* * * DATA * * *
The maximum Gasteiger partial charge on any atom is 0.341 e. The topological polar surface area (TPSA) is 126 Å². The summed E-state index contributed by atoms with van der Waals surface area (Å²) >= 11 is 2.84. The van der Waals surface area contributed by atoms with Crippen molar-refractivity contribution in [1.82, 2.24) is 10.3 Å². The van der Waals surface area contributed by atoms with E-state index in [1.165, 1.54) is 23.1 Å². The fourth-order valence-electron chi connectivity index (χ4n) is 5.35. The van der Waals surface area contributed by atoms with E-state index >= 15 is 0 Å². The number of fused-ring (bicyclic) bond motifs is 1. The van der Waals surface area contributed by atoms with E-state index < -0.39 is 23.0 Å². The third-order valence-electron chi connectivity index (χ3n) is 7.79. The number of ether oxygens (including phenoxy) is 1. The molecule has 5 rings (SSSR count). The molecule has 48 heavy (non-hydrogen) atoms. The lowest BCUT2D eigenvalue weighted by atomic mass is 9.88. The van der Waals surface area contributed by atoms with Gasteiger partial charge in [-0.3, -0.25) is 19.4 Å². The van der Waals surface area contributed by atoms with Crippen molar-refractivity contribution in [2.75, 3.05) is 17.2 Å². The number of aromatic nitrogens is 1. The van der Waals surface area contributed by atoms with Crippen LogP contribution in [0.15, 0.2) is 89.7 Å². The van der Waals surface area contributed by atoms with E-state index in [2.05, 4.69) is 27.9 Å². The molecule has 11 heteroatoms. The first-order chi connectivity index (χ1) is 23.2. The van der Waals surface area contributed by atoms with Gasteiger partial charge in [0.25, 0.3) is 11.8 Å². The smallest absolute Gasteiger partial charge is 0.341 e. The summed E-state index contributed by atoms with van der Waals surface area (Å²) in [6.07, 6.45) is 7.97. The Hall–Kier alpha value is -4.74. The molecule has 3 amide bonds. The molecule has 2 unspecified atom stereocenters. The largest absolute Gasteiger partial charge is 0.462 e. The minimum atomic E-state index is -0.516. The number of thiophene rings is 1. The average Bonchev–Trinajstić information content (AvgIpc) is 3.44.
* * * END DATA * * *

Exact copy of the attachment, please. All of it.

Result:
The maximum Gasteiger partial charge on any atom is 0.341 e. The topological polar surface area (TPSA) is 126 Å². The summed E-state index contributed by atoms with van der Waals surface area (Å²) >= 11 is 2.84. The van der Waals surface area contributed by atoms with Crippen molar-refractivity contribution in [1.82, 2.24) is 10.3 Å². The van der Waals surface area contributed by atoms with E-state index in [1.165, 1.54) is 23.1 Å². The fourth-order valence-electron chi connectivity index (χ4n) is 5.35. The van der Waals surface area contributed by atoms with E-state index >= 15 is 0 Å². The number of fused-ring (bicyclic) bond motifs is 1. The van der Waals surface area contributed by atoms with E-state index < -0.39 is 23.0 Å². The third-order valence-electron chi connectivity index (χ3n) is 7.79. The number of ether oxygens (including phenoxy) is 1. The molecule has 5 rings (SSSR count). The molecule has 48 heavy (non-hydrogen) atoms. The lowest BCUT2D eigenvalue weighted by atomic mass is 9.88. The van der Waals surface area contributed by atoms with Gasteiger partial charge in [-0.3, -0.25) is 19.4 Å². The van der Waals surface area contributed by atoms with Crippen molar-refractivity contribution in [2.75, 3.05) is 17.2 Å². The number of aromatic nitrogens is 1. The van der Waals surface area contributed by atoms with Crippen LogP contribution in [0.15, 0.2) is 89.7 Å². The van der Waals surface area contributed by atoms with E-state index in [2.05, 4.69) is 27.9 Å². The molecule has 11 heteroatoms. The first-order chi connectivity index (χ1) is 23.2. The van der Waals surface area contributed by atoms with Gasteiger partial charge in [0.25, 0.3) is 11.8 Å². The smallest absolute Gasteiger partial charge is 0.341 e. The summed E-state index contributed by atoms with van der Waals surface area (Å²) in [6.07, 6.45) is 7.97. The Hall–Kier alpha value is -4.74. The molecule has 3 amide bonds. The molecule has 2 unspecified atom stereocenters. The largest absolute Gasteiger partial charge is 0.462 e. The minimum atomic E-state index is -0.516. The number of thiophene rings is 1. The average Bonchev–Trinajstić information content (AvgIpc) is 3.44.